Differences between fixed and adjustable loans

A fixed-rate loan features the same payment for the entire duration of your mortgage. Your property taxes may go up (or rarely, down), and so might the homeowner's insurance in your monthly payment. For the most part payment amounts on your fixed-rate mortgage will increase very little.

Your first few years of payments on a fixed-rate loan go primarily to pay interest. As you pay on the loan, more of your payment is applied to principal.

You can choose a fixed-rate loan in order to lock in a low rate. Borrowers choose fixed-rate loans when interest rates are low and they want to lock in at this low rate. For homeowners who have an ARM now, refinancing with a fixed-rate loan can offer greater stability in monthly payments. If you currently have an Adjustable Rate Mortgage (ARM), we'd love to help you lock in a fixed-rate at the best rate currently available. Call Nationwide Home Loans at (562) 693-5048 to discuss your situation with one of our professionals.

There are many different types of Adjustable Rate Mortgages. Generally, the interest rates for ARMs are determined by a federal index. A few of these are: the 6-month CD rate, the 1 year rate on Treasure Securities, the Federal Home Loan Bank's 11th District Cost of Funds Index (COFI), or others.

Most ARM programs have a cap that protects borrowers from sudden monthly payment increases. Your ARM may feature a cap on how much your interest rate can go up in one period. For example: no more than a couple percent per year, even though the index the rate is based on goes up by more than two percent. Your loan may have a "payment cap" that instead of capping the interest directly, caps the amount your payment can increase in a given period. The majority of ARMs also cap your rate over the life of the loan period.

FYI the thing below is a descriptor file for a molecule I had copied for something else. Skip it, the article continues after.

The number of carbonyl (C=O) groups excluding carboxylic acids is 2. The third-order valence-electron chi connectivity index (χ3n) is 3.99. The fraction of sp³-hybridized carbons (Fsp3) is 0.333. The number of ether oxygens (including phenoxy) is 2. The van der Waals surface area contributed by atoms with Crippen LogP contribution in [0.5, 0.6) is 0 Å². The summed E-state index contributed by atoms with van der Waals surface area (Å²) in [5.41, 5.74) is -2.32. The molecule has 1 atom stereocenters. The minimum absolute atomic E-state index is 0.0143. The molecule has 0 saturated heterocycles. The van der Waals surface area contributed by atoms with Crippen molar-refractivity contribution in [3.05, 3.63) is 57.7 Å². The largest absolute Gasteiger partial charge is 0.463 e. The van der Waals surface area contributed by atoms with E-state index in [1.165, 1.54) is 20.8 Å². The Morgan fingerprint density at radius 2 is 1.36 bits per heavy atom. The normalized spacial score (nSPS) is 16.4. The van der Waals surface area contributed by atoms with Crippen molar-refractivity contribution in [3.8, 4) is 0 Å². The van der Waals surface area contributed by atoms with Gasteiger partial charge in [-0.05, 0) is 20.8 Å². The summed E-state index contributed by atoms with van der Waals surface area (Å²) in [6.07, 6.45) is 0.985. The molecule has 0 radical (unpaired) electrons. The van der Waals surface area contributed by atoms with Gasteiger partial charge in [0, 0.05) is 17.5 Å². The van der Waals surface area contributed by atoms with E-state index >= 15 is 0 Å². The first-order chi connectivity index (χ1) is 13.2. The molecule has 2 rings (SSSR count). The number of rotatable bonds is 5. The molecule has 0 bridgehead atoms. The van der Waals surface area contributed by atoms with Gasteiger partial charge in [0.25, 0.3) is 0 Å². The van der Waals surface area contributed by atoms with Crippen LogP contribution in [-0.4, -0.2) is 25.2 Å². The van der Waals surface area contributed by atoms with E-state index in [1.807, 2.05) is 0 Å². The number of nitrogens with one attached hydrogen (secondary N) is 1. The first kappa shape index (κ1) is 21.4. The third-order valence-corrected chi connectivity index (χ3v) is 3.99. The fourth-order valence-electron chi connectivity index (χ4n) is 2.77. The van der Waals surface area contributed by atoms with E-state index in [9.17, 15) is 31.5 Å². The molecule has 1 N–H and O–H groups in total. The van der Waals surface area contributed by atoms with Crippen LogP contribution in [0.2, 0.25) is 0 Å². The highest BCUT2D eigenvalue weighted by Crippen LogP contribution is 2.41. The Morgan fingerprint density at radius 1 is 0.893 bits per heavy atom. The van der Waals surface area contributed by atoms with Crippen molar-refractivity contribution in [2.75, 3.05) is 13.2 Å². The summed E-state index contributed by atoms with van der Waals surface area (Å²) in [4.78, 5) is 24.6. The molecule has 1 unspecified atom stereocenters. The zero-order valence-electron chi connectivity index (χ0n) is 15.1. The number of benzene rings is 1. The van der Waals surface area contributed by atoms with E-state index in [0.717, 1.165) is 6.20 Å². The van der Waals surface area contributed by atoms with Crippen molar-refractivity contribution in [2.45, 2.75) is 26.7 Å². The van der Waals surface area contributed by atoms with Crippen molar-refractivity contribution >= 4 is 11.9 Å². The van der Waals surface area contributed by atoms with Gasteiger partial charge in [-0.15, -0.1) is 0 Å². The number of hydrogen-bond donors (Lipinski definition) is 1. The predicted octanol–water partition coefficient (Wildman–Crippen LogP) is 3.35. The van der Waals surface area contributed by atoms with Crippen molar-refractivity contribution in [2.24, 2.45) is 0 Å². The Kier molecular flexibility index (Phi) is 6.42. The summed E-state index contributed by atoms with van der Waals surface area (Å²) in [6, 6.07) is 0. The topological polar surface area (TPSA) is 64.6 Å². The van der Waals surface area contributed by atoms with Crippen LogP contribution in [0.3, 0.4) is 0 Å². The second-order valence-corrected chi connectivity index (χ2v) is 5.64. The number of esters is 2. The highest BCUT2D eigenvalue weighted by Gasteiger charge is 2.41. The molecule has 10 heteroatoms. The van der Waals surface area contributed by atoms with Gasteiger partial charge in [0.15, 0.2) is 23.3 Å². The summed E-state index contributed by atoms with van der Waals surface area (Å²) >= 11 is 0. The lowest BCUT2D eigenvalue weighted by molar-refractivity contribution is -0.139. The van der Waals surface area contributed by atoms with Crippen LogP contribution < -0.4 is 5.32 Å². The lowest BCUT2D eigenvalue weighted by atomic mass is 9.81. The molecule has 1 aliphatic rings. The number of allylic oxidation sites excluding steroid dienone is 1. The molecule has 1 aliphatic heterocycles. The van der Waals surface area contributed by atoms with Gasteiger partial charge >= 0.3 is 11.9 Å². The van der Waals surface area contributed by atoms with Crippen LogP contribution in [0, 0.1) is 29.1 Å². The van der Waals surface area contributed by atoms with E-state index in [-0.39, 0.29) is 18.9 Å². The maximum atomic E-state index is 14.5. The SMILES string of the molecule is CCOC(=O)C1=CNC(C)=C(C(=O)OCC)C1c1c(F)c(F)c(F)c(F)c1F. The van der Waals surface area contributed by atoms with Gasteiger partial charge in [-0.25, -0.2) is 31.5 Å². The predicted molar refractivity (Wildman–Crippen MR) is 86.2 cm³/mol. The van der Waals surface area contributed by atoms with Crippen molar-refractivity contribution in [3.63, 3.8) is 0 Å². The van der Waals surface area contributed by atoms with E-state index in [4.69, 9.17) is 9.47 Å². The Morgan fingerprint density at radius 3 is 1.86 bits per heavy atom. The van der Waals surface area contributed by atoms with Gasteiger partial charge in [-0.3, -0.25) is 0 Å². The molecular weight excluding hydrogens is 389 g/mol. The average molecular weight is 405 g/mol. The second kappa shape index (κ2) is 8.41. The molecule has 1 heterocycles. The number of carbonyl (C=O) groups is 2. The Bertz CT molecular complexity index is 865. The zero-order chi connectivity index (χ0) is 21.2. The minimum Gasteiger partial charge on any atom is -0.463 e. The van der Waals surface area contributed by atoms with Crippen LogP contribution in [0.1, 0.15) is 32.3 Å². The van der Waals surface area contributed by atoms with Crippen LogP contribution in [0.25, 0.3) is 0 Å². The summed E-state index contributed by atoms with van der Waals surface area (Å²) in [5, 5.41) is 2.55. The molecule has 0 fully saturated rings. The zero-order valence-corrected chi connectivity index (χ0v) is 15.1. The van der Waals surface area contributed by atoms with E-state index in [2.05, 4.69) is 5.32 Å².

ARMs most often have their lowest rates at the start of the loan. They usually guarantee the lower interest rate from a month to ten years. You've likely read about 5/1 or 3/1 ARMs. For these loans, the initial rate is fixed for three or five years. It then adjusts every year. These types of loans are fixed for a certain number of years (3 or 5), then they adjust. Loans like this are usually best for borrowers who expect to move in three or five years. These types of ARMs benefit people who will sell their house or refinance before the initial lock expires.

You might choose an Adjustable Rate Mortgage to take advantage of a lower introductory interest rate and plan on moving, refinancing or simply absorbing the higher rate after the initial rate expires. ARMs are risky if property values decrease and borrowers are unable to sell their home or refinance.

Have questions about mortgage loans? Call us at (562) 693-5048. We answer questions about different types of loans every day.

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